RFID (radio frequency identification) is a fast, automatic identification technology similar in application to bar code technology but uses radio frequency (RF) instead of a visual scanner to transfer data between a reader and an item being tracked.
Since high performance systems can read data on tags at a speed of at least 40 tags per second, RFID can be data collection at warp speed without human interaction; a highly efficient wireless alternative for item management tracking.
Will RFID replace bar codes?
It is likely that RFID and bar codes will coexist for many years. Bar codes are inexpensive and effective for certain tasks.
How does RFID work?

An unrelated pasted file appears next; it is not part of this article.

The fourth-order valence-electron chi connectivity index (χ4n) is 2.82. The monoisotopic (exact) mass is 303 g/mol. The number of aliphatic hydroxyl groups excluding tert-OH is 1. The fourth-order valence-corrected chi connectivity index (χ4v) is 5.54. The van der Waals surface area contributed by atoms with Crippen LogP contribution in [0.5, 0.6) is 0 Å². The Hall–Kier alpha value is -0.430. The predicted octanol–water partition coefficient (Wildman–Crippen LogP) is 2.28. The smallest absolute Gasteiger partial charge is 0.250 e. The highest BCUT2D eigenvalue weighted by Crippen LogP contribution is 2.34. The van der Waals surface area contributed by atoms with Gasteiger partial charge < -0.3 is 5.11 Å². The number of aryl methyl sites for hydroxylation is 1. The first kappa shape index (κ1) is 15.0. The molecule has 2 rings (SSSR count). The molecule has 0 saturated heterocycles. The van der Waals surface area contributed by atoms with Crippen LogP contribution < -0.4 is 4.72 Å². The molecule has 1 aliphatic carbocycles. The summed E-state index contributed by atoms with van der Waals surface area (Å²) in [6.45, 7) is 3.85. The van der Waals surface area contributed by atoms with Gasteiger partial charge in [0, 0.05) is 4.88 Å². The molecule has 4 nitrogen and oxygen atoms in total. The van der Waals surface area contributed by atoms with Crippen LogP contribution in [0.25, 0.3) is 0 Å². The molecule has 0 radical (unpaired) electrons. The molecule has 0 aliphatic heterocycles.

RFID uses a reader to locate and track special tags or labels attached to an item, similar to a bar code system. Instead of collecting laser light reflections off printed bar code labels, RFID uses low wattage radio frequencies to read from and write to the tags.
The RFID tags, or labels, equipped with an RF antenna and a tiny computer chip, broadcast information to the RFID reader. These broadcast radio waves do not require a direct line of sight or one-at-a-time labour intensive involvement. Tags do not have to be in contact with the device that "reads" the information stored on the chip.
More information about RFID is available from Gamma Solutions.